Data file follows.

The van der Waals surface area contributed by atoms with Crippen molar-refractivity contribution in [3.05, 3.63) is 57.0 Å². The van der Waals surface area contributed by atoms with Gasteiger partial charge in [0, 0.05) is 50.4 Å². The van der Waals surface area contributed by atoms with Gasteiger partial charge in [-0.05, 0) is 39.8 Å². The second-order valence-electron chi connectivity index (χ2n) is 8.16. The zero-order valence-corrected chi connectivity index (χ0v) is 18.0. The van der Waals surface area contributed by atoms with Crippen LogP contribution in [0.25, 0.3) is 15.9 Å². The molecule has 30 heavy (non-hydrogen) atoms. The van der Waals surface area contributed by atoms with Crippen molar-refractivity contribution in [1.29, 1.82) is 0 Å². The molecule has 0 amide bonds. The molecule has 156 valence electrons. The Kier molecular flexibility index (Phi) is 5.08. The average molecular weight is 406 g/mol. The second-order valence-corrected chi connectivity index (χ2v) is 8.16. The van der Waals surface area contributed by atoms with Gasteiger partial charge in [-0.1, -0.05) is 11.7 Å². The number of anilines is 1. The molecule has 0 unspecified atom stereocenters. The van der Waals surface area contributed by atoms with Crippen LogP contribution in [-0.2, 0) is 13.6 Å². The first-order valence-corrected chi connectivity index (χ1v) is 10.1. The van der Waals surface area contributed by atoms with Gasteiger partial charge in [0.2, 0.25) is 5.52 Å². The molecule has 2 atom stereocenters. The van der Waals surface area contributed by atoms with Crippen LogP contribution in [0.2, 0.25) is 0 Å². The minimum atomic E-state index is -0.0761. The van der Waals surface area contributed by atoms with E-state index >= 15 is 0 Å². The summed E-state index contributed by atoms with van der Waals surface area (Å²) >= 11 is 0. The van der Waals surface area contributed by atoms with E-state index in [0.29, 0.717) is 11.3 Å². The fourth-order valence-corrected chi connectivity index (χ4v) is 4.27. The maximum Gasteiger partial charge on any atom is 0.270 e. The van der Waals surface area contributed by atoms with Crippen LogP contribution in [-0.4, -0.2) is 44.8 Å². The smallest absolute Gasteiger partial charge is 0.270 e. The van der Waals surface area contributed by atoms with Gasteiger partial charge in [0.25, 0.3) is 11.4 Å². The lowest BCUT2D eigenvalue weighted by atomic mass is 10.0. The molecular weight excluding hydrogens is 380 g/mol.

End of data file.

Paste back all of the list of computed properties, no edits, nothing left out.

The van der Waals surface area contributed by atoms with Crippen molar-refractivity contribution in [3.05, 3.63) is 57.0 Å². The van der Waals surface area contributed by atoms with Gasteiger partial charge in [0, 0.05) is 50.4 Å². The van der Waals surface area contributed by atoms with Gasteiger partial charge in [-0.05, 0) is 39.8 Å². The second-order valence-electron chi connectivity index (χ2n) is 8.16. The zero-order valence-corrected chi connectivity index (χ0v) is 18.0. The van der Waals surface area contributed by atoms with Crippen LogP contribution in [0.25, 0.3) is 15.9 Å². The molecule has 30 heavy (non-hydrogen) atoms. The van der Waals surface area contributed by atoms with Crippen molar-refractivity contribution in [1.29, 1.82) is 0 Å². The molecule has 0 amide bonds. The molecule has 156 valence electrons. The Kier molecular flexibility index (Phi) is 5.08. The average molecular weight is 406 g/mol. The second-order valence-corrected chi connectivity index (χ2v) is 8.16. The van der Waals surface area contributed by atoms with Gasteiger partial charge in [-0.1, -0.05) is 11.7 Å². The number of anilines is 1. The molecule has 0 unspecified atom stereocenters. The van der Waals surface area contributed by atoms with Crippen LogP contribution in [-0.2, 0) is 13.6 Å². The first-order valence-corrected chi connectivity index (χ1v) is 10.1. The van der Waals surface area contributed by atoms with Gasteiger partial charge in [0.2, 0.25) is 5.52 Å². The molecule has 2 atom stereocenters. The van der Waals surface area contributed by atoms with Crippen LogP contribution in [0.2, 0.25) is 0 Å². The minimum atomic E-state index is -0.0761. The van der Waals surface area contributed by atoms with E-state index >= 15 is 0 Å². The summed E-state index contributed by atoms with van der Waals surface area (Å²) >= 11 is 0. The van der Waals surface area contributed by atoms with E-state index in [0.29, 0.717) is 11.3 Å². The fourth-order valence-corrected chi connectivity index (χ4v) is 4.27. The maximum Gasteiger partial charge on any atom is 0.270 e. The van der Waals surface area contributed by atoms with Crippen LogP contribution in [-0.4, -0.2) is 44.8 Å². The smallest absolute Gasteiger partial charge is 0.270 e. The van der Waals surface area contributed by atoms with Gasteiger partial charge in [0.25, 0.3) is 11.4 Å². The lowest BCUT2D eigenvalue weighted by atomic mass is 10.0. The molecular weight excluding hydrogens is 380 g/mol.